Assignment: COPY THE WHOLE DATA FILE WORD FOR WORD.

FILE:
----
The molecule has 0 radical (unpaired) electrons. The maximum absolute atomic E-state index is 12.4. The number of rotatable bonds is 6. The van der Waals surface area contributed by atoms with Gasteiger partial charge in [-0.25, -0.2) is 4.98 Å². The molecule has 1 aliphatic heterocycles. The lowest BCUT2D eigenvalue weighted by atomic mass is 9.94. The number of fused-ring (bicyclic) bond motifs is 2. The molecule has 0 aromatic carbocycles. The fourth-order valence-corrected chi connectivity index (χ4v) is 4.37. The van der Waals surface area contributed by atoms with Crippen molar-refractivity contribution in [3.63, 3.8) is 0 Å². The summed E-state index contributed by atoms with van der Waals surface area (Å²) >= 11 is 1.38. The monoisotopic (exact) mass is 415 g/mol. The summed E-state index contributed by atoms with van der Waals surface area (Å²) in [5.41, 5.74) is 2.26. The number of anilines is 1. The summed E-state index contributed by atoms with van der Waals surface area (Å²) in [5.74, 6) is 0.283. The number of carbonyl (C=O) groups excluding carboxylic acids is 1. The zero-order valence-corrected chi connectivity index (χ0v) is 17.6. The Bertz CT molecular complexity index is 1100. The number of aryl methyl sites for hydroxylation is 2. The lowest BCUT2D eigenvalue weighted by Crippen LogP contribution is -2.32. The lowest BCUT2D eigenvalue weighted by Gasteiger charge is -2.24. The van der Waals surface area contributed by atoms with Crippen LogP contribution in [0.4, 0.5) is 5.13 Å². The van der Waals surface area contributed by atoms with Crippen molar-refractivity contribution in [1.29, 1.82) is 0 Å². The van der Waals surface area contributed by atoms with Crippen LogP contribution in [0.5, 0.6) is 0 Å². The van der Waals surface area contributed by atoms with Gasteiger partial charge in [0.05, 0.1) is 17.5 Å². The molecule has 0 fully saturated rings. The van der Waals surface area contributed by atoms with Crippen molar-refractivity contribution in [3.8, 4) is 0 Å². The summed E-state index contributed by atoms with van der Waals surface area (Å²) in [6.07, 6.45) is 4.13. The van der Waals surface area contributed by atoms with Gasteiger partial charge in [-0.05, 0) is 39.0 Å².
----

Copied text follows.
The molecule has 0 radical (unpaired) electrons. The maximum absolute atomic E-state index is 12.4. The number of rotatable bonds is 6. The van der Waals surface area contributed by atoms with Gasteiger partial charge in [-0.25, -0.2) is 4.98 Å². The molecule has 1 aliphatic heterocycles. The lowest BCUT2D eigenvalue weighted by atomic mass is 9.94. The number of fused-ring (bicyclic) bond motifs is 2. The molecule has 0 aromatic carbocycles. The fourth-order valence-corrected chi connectivity index (χ4v) is 4.37. The van der Waals surface area contributed by atoms with Crippen molar-refractivity contribution in [3.63, 3.8) is 0 Å². The summed E-state index contributed by atoms with van der Waals surface area (Å²) >= 11 is 1.38. The monoisotopic (exact) mass is 415 g/mol. The summed E-state index contributed by atoms with van der Waals surface area (Å²) in [5.41, 5.74) is 2.26. The number of anilines is 1. The summed E-state index contributed by atoms with van der Waals surface area (Å²) in [5.74, 6) is 0.283. The number of carbonyl (C=O) groups excluding carboxylic acids is 1. The zero-order valence-corrected chi connectivity index (χ0v) is 17.6. The Bertz CT molecular complexity index is 1100. The number of aryl methyl sites for hydroxylation is 2. The lowest BCUT2D eigenvalue weighted by Crippen LogP contribution is -2.32. The lowest BCUT2D eigenvalue weighted by Gasteiger charge is -2.24. The van der Waals surface area contributed by atoms with Crippen LogP contribution in [0.4, 0.5) is 5.13 Å². The van der Waals surface area contributed by atoms with Crippen molar-refractivity contribution in [1.29, 1.82) is 0 Å². The van der Waals surface area contributed by atoms with Crippen LogP contribution in [0.5, 0.6) is 0 Å². The van der Waals surface area contributed by atoms with Gasteiger partial charge in [0.05, 0.1) is 17.5 Å². The molecule has 0 fully saturated rings. The van der Waals surface area contributed by atoms with Crippen molar-refractivity contribution in [3.8, 4) is 0 Å². The summed E-state index contributed by atoms with van der Waals surface area (Å²) in [6.07, 6.45) is 4.13. The van der Waals surface area contributed by atoms with Gasteiger partial charge in [-0.05, 0) is 39.0 Å².